You can’t mix the low end if you can’t hear it — so why do so many home studio owners go without a subwoofer? A decent sub is a good investment for anyone who’s serious about mixing audio for music, video projects, or films. These days even portable speakers put out an impressive amount of low end, so you need to make sure the bass is right in your mixes.
The Kali Audio WS-12 is an affordable option for those looking to add a sub to their setup, and since it’s so reasonably priced (and also because I’ve been using one for a couple of months), I’ll take a look at why this might be the sub for you — even if you don’t need the huge amount of power it offers.
The WS-12 is built with a wooden enclosure, which is better for sound quality and projection than plastic, and nice to see at this relatively low price point. The cabinet features port holes that are designed to reduce port chuffing, which creates bass distortion.
The WS-12 is larger than most studio subwoofers, but not quite as large as most PA subwoofers. According to Kali they designed the WS-12 to be able to fit in small passenger cars, for musicians who want to use it for gigs, typical of their practical-use-focused ethic.
On the back panel you have dipswitches for controlling the crossover frequency, polarity, and gain, with custom crossover points for use with Kali’s LP or IN series monitors.
According to Kali Audio, the WS-12 gives you an impressive frequency extension down to 23 Hz (at -10 dB) with a max SPL of 123 dB. This makes it loud enough for use with a live sound PA system, including suitcase-style PAs like the Fender Passport, or line array column systems like Bose L1 or LD Systems Maui.
Accurate and Powerful
When you add a subwoofer to your monitoring setup, you want it to feel like a natural extension of the frequency response, not over-hyped boominess being added to everything.
For mixing, you want a sub that goes as low as possible, as accurately as possible. The WS-12 gives an impressively natural sound, and it can put out some very low tones without choking. Another nice thing about the WS-12 is its high wattage. With that much headroom, you never feel like you’re pushing the sub to its limits. I’ve turned the WS-12 up to rather high volumes with very deep sub-bass and not heard any noticeable distortion (and according to the user manual, if you turn it up loud enough to engage the built-in limiter you’ll get “plainly audible distortion”).
When I switched out the small, 8-inch subwoofer I was previously using for the Kali WS-12 in my mixing room the difference was huge. The 8-inch sub had struggled to keep up with very low frequencies (below about 65 Hz), while the Kali WS-12 shakes the whole house when turned up — it tends to ruthlessly expose any extra bass or muddiness in mixes, and I’ve found that a few tracks I thought were finished are actually in need of some serious work in the low frequencies.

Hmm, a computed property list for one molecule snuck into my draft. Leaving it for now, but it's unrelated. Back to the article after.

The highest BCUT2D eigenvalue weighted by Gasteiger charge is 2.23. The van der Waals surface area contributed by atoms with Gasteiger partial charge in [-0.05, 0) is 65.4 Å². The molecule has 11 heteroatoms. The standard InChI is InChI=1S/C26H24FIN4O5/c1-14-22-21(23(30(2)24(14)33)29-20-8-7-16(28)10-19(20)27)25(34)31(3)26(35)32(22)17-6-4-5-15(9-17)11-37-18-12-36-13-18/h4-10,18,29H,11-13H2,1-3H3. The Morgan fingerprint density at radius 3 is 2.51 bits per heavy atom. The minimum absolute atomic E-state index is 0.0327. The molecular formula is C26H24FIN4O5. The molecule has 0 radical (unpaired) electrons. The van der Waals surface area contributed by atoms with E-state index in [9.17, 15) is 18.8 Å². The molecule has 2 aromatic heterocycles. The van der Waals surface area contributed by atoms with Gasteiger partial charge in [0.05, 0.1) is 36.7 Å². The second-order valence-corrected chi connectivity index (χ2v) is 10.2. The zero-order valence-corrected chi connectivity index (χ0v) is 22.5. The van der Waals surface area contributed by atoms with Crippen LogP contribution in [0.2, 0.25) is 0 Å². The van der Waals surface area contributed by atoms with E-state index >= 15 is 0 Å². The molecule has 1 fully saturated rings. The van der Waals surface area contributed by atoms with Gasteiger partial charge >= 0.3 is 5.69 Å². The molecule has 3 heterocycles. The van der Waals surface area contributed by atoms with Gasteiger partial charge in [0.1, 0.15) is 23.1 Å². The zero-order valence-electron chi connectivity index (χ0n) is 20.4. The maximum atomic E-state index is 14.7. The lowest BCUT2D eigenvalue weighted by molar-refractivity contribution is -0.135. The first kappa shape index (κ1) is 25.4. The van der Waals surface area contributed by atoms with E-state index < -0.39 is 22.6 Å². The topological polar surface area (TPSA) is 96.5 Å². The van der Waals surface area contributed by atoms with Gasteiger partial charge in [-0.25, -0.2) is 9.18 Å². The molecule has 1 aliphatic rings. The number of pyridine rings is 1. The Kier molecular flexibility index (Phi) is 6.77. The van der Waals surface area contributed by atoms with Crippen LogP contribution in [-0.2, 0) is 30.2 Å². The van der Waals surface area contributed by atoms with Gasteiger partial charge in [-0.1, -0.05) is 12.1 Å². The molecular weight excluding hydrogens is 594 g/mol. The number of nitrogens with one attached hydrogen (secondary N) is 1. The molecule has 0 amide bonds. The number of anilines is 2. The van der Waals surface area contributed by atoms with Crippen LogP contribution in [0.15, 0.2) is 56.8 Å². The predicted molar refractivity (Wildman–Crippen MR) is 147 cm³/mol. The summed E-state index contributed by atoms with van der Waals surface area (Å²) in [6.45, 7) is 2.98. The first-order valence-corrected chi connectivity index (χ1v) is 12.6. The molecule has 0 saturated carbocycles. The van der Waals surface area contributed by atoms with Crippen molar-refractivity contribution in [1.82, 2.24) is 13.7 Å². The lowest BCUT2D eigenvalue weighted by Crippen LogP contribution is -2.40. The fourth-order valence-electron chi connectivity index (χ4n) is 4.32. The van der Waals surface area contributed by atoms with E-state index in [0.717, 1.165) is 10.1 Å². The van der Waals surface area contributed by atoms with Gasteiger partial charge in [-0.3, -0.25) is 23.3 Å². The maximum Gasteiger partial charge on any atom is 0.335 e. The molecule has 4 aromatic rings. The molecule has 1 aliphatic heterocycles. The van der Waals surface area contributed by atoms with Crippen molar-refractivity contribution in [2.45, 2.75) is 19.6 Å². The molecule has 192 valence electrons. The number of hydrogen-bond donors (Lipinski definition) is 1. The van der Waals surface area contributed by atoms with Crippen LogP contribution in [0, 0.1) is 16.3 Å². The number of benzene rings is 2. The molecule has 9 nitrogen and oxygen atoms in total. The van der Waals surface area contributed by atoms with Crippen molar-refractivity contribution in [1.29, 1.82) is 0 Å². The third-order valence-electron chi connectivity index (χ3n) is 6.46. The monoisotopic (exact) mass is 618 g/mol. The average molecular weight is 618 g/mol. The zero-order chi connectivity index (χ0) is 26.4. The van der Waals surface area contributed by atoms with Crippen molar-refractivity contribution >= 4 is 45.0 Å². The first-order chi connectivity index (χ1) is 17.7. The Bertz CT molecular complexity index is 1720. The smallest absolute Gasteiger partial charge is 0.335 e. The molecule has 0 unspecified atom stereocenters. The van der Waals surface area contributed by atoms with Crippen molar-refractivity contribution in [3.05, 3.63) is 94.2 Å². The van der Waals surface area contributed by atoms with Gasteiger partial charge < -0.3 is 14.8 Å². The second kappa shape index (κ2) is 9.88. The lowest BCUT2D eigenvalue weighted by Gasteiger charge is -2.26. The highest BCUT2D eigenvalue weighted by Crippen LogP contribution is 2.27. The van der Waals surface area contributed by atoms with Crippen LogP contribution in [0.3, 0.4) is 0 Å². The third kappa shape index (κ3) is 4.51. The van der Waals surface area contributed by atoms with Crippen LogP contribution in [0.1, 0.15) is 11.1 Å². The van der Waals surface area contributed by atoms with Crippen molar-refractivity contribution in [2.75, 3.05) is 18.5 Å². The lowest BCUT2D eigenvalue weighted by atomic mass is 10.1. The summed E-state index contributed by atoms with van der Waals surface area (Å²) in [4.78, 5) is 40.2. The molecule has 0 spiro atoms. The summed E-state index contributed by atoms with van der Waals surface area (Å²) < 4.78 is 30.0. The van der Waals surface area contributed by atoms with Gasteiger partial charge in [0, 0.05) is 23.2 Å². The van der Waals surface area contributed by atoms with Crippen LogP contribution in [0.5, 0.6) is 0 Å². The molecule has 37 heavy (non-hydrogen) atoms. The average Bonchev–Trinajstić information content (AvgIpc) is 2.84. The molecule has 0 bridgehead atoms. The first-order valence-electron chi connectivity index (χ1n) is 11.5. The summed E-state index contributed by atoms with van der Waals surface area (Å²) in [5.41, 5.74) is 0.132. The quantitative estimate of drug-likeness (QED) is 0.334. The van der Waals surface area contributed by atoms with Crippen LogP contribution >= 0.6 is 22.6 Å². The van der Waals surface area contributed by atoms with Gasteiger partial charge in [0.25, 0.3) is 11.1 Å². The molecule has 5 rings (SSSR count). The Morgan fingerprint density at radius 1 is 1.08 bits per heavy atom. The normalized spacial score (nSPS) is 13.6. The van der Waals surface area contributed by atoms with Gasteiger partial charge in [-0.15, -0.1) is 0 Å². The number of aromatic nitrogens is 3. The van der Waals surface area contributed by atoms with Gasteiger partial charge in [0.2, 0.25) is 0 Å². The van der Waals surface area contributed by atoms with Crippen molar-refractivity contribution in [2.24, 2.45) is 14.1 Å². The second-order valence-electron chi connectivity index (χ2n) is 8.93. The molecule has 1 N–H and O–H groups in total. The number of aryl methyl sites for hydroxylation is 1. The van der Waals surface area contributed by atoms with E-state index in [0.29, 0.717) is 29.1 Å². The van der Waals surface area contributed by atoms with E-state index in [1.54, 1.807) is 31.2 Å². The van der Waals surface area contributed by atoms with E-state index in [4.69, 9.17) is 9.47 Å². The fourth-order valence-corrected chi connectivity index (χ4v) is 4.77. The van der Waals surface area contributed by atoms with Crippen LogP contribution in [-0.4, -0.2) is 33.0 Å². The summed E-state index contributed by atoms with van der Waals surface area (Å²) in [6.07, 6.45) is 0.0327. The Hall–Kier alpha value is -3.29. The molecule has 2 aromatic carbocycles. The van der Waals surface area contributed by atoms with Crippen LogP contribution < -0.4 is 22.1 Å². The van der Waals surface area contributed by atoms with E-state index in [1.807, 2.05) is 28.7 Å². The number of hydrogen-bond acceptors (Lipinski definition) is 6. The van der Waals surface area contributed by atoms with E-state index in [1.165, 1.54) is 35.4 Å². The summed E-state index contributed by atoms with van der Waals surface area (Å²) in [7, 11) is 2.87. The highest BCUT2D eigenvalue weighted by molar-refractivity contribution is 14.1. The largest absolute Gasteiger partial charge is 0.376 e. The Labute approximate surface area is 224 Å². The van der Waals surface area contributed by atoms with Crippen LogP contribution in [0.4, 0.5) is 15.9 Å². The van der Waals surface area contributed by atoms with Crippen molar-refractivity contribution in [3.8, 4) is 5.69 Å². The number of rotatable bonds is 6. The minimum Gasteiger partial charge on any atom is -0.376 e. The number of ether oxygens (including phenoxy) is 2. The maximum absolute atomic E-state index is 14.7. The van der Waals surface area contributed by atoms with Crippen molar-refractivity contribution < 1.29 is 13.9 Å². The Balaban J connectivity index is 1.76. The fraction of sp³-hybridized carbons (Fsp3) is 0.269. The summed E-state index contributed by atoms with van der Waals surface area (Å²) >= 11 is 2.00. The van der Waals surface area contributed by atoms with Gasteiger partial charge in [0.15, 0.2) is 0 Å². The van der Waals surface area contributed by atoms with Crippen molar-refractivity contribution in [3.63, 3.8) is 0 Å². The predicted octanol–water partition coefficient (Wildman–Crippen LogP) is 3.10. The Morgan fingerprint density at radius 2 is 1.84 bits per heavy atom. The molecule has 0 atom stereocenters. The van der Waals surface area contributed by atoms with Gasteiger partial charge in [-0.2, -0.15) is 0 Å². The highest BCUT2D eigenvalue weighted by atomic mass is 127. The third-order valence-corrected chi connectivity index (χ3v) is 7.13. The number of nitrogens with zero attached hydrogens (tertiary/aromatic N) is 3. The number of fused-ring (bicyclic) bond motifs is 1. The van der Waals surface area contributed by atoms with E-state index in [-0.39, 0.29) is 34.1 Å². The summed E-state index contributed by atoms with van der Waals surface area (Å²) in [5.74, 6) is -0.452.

If you’re mixing on small speakers or headphones, it’s easy to accidentally end up with too much sub-bass on certain tracks, reducing your headroom and giving your mix a “muddy” sound. Having a sub that can show what’s really going on down there is invaluable for creating mixes that can compete with professional tracks in terms of volume, clarity, and low-end punch.
So, what does that “phase” switch on your studio monitor sub do exactly? | Read »
Let’s Talk About Watts
As I mentioned earlier, the WS-12 is capable of doubling as a live sound sub thanks to its huge 1000-watt output (normal for a PA subwoofer, but basically “overpowered” for a studio sub). I find that having plenty of extra power in the sub makes it great for mixing. One reason is that sometimes you want to turn up a track really loud, to see how it feels at that volume and if any harsh frequencies are sticking out. If your sub is maxing out and distorting then you’re not getting a good idea of what’s really happening in your mix. The same goes for listening. If you like to listen to music on the speakers you mix with for reference, like I do, it’s great to be able to really feel the low end — this way you know how much bass is too much, or too little.
Now a lot of studio subwoofers from top-shelf brands like Genelec and Neumann are compact, and often 150-200 watts — however, on the high-end of the price scale these are some truly incredible speaker designs and they perform down to very low frequencies with amazing accuracy. A budget-priced studio sub isn’t going to be able to compete with that, obviously (hence the much smaller price tag), so you may find that affordable subs with lower wattage can’t keep up with full-volume playback, especially on bass-heavy music.
In summary, here are 3 benefits that the WS-12 offers which make it worth considering:
- Plenty of wattage: With 1000W of Class D power, you don’t have to worry about the WS-12 being able to keep up at normal-to-loud mixing volumes — it can.
- Reasonable price: With the WS-12 you don’t have to break the bank to get accurate low-end monitoring, and you don’t have to worry about getting a sub that’s too small or underpowered to deliver the bass extension you need.
- Doubles as a PA sub: Planning on playing live shows at all? In a live setting, a subwoofer can make a huge difference — and now you don’t have to choose between buying a studio sub or a live sound sub, the WS-12 does both.
The WS-12 continues Kali Audio’s so-far-impressive track record of innovative speaker designs that help bring pro-level monitoring within reach of home studio owners.